Moody’s Downgrades Illinois’ Bond Ratings Due to Unpaid Bills, Unfunded Pension Liabilities

Moody’s Investors Service has downgraded the state of Illinois’ general obligation bonds to Baa3 from Baa2 in the midst of a drawn-out political impasse that’s halted progress on the state’s growing pension deficit and ballooning unpaid bills.

As a result of the downgrade, Moody’s lowered the ratings of several state debt types—outstanding debt for all affected securities totals about $31.5 billion—linked to general obligation bonds, including Build Illinois Bonds backed by sales tax revenues, the Metropolitan Pier & Exposition Authority’s McCormick Place project bonds and the state’s Civic Center program bonds. The credit rating agency’s outlook for the state and these associated credits remains negative.

Currently, about 40% or $15 billion of Illinois’ operating budget consists of unpaid bills, Moody’s said. After a year of failed negotiations to address the issue, Moody’s said the state deserves the downgrade, “regardless of whether a fiscal compromise is reached in an extended session,” analysts said.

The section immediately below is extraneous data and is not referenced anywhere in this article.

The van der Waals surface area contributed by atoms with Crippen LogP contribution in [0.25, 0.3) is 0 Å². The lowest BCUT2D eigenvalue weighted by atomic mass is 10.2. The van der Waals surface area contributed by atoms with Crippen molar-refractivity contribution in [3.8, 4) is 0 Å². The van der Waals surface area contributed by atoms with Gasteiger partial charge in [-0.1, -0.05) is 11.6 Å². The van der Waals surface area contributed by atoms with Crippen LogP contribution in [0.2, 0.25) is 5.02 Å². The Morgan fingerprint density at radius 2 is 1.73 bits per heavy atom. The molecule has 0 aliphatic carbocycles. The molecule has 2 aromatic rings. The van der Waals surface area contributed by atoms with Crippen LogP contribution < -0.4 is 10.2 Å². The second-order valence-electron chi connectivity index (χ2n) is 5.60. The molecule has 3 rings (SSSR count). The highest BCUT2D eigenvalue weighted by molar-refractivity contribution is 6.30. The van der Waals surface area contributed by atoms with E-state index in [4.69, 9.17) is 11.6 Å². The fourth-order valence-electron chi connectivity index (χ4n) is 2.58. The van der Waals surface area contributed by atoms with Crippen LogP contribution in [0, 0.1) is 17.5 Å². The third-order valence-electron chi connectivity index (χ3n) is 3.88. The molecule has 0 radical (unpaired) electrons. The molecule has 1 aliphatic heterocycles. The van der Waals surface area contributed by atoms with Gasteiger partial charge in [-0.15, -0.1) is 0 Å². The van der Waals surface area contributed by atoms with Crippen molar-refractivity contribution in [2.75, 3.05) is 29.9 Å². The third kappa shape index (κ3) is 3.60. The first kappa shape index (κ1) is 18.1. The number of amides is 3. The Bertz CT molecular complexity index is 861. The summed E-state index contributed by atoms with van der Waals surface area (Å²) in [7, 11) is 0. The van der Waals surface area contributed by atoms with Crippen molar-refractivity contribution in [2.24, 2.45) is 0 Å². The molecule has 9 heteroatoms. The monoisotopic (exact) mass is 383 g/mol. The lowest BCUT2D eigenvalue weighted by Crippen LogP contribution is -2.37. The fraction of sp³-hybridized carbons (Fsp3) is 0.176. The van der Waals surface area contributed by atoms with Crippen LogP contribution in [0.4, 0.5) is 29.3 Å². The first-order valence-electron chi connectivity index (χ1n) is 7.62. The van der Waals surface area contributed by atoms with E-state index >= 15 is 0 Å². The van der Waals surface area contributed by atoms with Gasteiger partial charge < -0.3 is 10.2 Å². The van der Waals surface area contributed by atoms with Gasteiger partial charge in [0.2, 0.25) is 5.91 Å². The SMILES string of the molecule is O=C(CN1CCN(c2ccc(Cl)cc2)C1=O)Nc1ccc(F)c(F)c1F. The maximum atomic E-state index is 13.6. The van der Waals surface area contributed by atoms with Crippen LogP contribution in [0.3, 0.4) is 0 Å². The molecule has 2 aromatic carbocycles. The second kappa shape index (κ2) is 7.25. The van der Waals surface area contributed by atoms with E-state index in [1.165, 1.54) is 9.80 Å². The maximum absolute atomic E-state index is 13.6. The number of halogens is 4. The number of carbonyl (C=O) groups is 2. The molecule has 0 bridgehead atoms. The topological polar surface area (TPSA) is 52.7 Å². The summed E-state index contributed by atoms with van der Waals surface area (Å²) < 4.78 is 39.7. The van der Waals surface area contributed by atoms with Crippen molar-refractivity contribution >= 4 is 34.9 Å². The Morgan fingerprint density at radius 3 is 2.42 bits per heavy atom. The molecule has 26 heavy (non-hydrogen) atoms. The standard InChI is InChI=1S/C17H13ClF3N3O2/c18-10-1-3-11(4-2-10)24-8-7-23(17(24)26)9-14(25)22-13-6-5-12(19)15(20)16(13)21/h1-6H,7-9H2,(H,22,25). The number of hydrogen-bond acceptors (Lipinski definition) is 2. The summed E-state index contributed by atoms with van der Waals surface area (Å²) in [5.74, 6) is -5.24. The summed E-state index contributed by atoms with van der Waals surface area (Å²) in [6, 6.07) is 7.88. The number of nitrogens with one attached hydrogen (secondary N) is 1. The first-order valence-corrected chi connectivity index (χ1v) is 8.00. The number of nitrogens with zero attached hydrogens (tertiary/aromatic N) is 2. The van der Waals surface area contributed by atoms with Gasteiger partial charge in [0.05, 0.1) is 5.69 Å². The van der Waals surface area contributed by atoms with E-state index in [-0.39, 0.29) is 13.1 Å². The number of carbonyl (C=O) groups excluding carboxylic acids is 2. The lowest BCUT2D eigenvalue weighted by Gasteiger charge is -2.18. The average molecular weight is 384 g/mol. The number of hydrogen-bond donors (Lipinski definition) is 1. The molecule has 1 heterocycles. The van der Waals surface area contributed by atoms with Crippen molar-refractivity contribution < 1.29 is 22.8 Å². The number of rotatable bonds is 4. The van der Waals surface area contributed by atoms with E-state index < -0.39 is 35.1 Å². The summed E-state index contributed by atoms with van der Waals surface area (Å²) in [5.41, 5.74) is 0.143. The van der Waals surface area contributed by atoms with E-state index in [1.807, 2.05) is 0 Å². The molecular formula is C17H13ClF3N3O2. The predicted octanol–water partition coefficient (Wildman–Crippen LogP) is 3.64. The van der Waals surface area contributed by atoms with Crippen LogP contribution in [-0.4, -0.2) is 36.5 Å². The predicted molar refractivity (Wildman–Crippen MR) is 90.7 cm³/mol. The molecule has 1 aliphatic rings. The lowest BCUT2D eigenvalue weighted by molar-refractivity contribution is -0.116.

According to a Moody’s analysis, Illinois’s unfunded pension liability grew 25% to $251 billion in the year that ended June 30, 2016. The state’s credit strengths are incorporated into the new rating and include its sovereign powers over revenue and spending, a strong economic base with long-term potential to provide for its liabilities and statutory protections from bondholders. However, “During the past decade, the state's governance framework has allowed practices that greatly offset these strengths. After eight downgrades in as many years, Illinois' rating is an outlier among states, most of which are rated at least eight notches higher,” Moody’s analysts said.

– Nicholas Stern, senior editor

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